As for my actual second date, that happened a few weeks later. We met at a little Italian place in Wicker Park, got some appetizers, and took a walk on our way to get some Italian ices. It was pretty unremarkable – there just wasn’t a spark there. We parted at the end of the evening with a promise to get together for a second date in a few weeks, but it never happened.

At this point, I was feeling pretty ambivalent about the whole process. I had been on three dates – one was really good but went nowhere, the second was bad, and the third was so-so.

That brings me to my third date.

My matchmaker promised me that this would be the best date yet – that she had found someone that was perfect for me and was sure we’d hit it off. I was skeptical, but enthusiastic. Well, she delivered. My third date was with a woman who worked in tech (check!), lives down the street from me (check!), is the Star Wars trivia champion of Chicago AND has her own Star Wars podcast AND likes to go to conventions (check!), and was very attractive (check!). Basically, everything I was looking for. We started talking, and really hit it off. We blew through two hours, two glasses of wine each, and a charceuterie board before we had to part ways. It was torture waiting a few days to let her know I wanted to see her again. The feeling was mutual, so we agreed to meet up about two weeks later.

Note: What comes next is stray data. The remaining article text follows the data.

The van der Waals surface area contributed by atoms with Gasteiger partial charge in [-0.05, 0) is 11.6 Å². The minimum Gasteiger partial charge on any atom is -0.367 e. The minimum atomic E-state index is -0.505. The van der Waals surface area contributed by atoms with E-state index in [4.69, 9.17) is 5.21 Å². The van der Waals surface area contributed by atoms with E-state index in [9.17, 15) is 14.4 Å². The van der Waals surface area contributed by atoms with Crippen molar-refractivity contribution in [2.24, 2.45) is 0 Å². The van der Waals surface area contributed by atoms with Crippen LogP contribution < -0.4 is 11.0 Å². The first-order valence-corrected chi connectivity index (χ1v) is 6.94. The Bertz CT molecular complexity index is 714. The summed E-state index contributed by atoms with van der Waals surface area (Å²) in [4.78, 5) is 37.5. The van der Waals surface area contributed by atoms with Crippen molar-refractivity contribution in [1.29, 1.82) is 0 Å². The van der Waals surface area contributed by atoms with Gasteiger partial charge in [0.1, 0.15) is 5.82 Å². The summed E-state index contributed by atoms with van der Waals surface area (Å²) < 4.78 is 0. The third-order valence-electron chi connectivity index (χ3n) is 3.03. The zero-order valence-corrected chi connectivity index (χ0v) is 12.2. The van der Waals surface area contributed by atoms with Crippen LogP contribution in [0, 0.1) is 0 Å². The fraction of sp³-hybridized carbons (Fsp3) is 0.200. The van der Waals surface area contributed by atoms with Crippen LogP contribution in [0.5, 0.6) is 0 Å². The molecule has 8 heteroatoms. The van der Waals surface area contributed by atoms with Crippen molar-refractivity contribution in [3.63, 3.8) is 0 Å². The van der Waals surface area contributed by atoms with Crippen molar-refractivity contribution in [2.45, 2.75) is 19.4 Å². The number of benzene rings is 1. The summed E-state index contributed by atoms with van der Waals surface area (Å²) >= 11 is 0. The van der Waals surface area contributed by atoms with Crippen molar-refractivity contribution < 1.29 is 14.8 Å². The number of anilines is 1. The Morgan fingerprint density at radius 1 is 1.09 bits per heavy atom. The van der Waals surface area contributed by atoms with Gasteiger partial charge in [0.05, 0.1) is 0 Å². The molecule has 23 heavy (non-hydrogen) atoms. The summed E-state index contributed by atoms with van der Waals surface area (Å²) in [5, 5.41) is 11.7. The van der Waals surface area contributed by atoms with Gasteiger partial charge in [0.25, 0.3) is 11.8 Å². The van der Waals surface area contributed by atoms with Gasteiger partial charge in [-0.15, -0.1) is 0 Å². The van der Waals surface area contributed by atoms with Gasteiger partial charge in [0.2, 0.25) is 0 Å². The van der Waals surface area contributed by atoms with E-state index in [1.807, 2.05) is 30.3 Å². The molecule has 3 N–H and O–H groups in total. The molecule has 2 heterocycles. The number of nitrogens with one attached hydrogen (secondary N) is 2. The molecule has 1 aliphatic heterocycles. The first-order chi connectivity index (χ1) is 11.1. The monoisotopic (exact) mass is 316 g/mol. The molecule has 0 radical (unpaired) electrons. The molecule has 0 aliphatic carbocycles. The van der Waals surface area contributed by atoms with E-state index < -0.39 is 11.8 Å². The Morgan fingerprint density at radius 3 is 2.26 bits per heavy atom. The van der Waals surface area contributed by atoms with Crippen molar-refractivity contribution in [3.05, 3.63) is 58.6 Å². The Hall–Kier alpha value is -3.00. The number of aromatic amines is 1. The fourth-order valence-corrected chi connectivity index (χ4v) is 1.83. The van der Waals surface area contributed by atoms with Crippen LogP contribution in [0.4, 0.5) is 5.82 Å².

We exchanged a few texts over the weeks, then I asked when she wanted to meet again. Silence.

I waited a few days to text again and see when she wanted to meet. More silence.

Yup, I got ghosted.

At this point, my matchmaker had fulfilled the contract, so now I started getting emails and notes about signing up for more dates. At first I demurred because I was really hoping Date #3 would go somewhere, but when it became clear that that wasn’t going to be the case, I basically just shut down. There comes a point where you accept that what you’re offering to the world as a partner in a relationship just isn’t enough, so rather than keep spinning my wheels and hoping that things change, I figure at this point it’s better to just live my own best life, and if someone comes along that wants to share it, so be it.

Leave a comment

Your email address will not be published. Required fields are marked *